Two Releases Spring 2016

You might be thinking that I’m showing favoritism by once again announcing a release by UK artist Dave Migman. It’s certainly true that I like his work and would love to enlarge his audience. It’s also true that he’s relatively prolific. While most of us seem to be running our children around town or getting sucked into another season of some television show or other (now that we can stream whole seasons over a weekend, why bother with anything else?) he’s busy making stuff. Not that artists don’t deserve a little relaxation and a chance to fill themself with the mental equivalent of a Twinkie but, really, we’re usually happier making stuff.

Dave Migman - Learning How To Live And Die - Learning How To Live And Die 3

A drawing from Learning How to Live and Die. Copyright Dave Migman.

Migman’s most recent release on Bandcamp, Learning How to Live and Die, has many of his delightful drawings. His writing, as always, is visceral, blood and sinews, corporeal, tangible, and in-your-face outraged. That is, he’ll probably offend your finer sensibilities and get himself thrown out of any polite discussion of office politics. The sounds here, behind the words, are spartan, especially compared to his last release iPadded Cell, and, as always, help build a sense of immediacy and intensity.

Another drawing from Learning How to Live and Die. Copyright Dave Migman.

Another drawing from Learning How to Live and Die. Copyright Dave Migman.

According to the notes on Bandcamp’s page, these works were originally “dogcasts” written and performed in 2012 for Doghorn publishing. Then, “This version has been re-edited, scooped and hollowed and then pumped with reinforced concrete. Some readings are recent, others old. It recounts a journey through Greece back in 2007 and much was written under the influence of Grecian Village white wine, while staring at the gathering dusk.”

A third drawing from Learning to Live and Die. Copyright Dave Migman.

A third drawing from Learning to Live and Die. Copyright Dave Migman.

I hope you have the time and money to venture over to Bandcamp to buy all his recordings. (I think all his downloads are name-your-price.)

Also available at Bandcamp is my own collection, 20 Years Frozen for
All Time, with selections spanning 1996-2016. Compared to my previous retrospective collection, 15 Years of Prattle and Din, this one better represents my earlier, pre-computer years of recording.  It is a 2-disc collection (though it downloads as a single stream of twenty-one compositions) lasting over 2 1/2 hours. It’s hard to do anything else while listening to any kind of spoken word, so this could be quite a chore to listen to. The collection includes a 72-page booklet, both in standard PDF and in a printable version (set out in 12-page signatures that need to be collated, trimmed, and bound), and binding instructions. The content of several recordings and certainly that of the booklet are sexually explicit and not appropriate for all ages or philosophical states of mind. The booklet is thick with biographical detail, forays into my recording history (which you can find in even greater detail on my blog Prattle and Din), essays on the creative process, the texts for all included recordings, as well as some notes specific to each recording (again, you can find much more on the blog).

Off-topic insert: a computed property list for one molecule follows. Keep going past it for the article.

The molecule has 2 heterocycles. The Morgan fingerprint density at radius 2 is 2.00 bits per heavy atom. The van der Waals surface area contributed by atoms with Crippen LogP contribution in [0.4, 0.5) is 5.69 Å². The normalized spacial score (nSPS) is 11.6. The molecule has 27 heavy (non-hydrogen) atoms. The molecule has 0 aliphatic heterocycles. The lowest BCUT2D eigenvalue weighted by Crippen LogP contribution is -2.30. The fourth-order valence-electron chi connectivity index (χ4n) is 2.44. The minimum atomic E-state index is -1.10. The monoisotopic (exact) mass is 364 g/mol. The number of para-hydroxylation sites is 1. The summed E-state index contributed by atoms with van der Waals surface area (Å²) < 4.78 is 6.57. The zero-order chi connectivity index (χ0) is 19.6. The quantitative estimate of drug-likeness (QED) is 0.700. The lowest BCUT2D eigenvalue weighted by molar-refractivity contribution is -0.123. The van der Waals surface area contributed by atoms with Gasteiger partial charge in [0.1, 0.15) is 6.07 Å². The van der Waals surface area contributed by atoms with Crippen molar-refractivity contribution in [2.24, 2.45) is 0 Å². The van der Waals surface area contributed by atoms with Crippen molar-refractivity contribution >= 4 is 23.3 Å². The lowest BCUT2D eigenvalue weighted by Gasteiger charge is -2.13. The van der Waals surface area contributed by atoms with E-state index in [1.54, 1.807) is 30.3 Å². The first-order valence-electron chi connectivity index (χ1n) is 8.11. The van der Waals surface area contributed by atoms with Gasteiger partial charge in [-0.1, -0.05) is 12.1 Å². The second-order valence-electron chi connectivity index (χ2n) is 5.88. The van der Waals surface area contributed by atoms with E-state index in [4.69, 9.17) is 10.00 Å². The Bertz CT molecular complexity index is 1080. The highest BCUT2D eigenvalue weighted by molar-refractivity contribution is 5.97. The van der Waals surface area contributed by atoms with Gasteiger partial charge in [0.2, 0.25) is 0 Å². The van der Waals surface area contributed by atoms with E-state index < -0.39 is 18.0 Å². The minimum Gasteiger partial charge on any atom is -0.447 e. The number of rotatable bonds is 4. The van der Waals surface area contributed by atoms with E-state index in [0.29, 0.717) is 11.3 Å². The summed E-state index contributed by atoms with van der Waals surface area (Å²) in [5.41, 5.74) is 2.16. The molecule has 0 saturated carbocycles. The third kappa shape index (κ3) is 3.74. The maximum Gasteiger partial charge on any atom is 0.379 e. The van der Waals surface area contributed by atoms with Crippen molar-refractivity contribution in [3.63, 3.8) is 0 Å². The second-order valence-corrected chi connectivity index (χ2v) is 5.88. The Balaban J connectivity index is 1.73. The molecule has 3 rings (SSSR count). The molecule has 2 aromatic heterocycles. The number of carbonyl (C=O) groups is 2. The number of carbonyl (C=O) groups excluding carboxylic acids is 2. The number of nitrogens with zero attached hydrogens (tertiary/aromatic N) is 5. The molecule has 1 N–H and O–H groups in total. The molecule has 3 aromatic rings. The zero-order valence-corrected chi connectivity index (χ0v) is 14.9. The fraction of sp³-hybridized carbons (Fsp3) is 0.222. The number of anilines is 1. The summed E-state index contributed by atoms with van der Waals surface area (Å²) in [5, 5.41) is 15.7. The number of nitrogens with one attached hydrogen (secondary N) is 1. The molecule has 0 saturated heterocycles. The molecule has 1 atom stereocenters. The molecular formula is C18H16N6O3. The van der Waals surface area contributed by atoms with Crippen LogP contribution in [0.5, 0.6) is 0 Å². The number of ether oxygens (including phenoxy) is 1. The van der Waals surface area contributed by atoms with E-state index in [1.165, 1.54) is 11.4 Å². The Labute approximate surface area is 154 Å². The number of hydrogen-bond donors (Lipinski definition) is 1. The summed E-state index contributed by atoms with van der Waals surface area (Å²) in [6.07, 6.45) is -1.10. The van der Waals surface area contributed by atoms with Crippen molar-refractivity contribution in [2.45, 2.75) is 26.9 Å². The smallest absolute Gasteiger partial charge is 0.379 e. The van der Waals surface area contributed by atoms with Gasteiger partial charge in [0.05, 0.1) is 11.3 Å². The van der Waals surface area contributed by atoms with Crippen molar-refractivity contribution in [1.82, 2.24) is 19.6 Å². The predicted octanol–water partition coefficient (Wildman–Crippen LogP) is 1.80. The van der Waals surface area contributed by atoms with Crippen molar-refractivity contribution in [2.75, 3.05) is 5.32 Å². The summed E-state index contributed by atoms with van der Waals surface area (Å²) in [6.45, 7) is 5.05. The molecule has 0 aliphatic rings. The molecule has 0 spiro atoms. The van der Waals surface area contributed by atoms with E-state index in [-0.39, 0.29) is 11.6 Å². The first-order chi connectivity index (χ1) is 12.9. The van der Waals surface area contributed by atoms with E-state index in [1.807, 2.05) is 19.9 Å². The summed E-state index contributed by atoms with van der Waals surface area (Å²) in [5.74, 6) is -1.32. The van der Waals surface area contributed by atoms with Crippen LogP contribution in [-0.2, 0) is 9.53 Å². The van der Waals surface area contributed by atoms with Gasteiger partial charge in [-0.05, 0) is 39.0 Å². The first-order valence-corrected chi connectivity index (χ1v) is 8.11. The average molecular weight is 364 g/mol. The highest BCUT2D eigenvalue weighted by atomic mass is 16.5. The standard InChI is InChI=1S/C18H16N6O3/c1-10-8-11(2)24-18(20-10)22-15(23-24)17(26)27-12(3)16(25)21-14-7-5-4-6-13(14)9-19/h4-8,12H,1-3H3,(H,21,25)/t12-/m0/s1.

Drawing 105 from Laughing Water. 6"x 8" graphite and acrylic on Rieves BFK. Early to mid-1990s. One of the more socially acceptable (that is, less explicit and therefore less "offensive") drawings from the series. Copyright Michael Myshack.

Drawing 105 from Laughing Water. 6″x 8″ graphite and acrylic on Rieves BFK. Early to mid-1990s. One of the more socially acceptable (that is, less explicit and therefore less “offensive”) drawings from the series. Copyright Michael Myshack.

Drawing 107 from Laughing Water. 6"x8" graphite and acrylic on Rieves BFK. Circa early to mid-1990s. Another "tame" image from the booklet. Copyright Michael Myshack.

Drawing 107 from Laughing Water. 6″x8″ graphite and acrylic on Rieves BFK. Circa early to mid-1990s. Another “tame” image from the booklet. Copyright Michael Myshack.



A Recording Memoir

A recording memoir? Like spending months in the studio with rock stars? Endless drama and creativity? Even those books (try Tony Visconti, Glyn Johns, or Phill Brown) give a hint of day after day at a control surface playing knob and fader ballet. It’s rarely glamorous. The excitement is a bit more rarefied, that sense of a job well done.

That story is becoming legend as even professional musicians do more and more of their recording alone at their home studio. They might still have some interesting tales of life on the road but their recording experiences are becoming as dull as any amateur’s, possibly not even getting to play with those cool looking faders and knobs, just sitting at a computer’s monitor clicking the mouse between takes.

Welcome to the blank screen of infinite creativity. It’s just you and the machine. I hope you can work together. It need not be as intimidating as it seems, maybe even less so than a blank sheet of paper.

Last November (2014) I began to write down my experiences in recording as I attempted to make the transition from clueless to creative. The memoir would be Prattle and Din. I spent most of my free time for the next nine months bringing the tale up to date, as of August 2015, telling the story of each recording as well as of my (mis)adventures with technology. That’s almost twenty years of me and the machines, beginning in March 1996 on a 4-track cassette portable studio. Since 2002 I’ve been working on a computer with DAWs and virtual instruments and processors. Don’t worry, I haven’t become some sort of jaded technocrat; I’ve managed to remain true to my roots and am still pretty seriously clueless.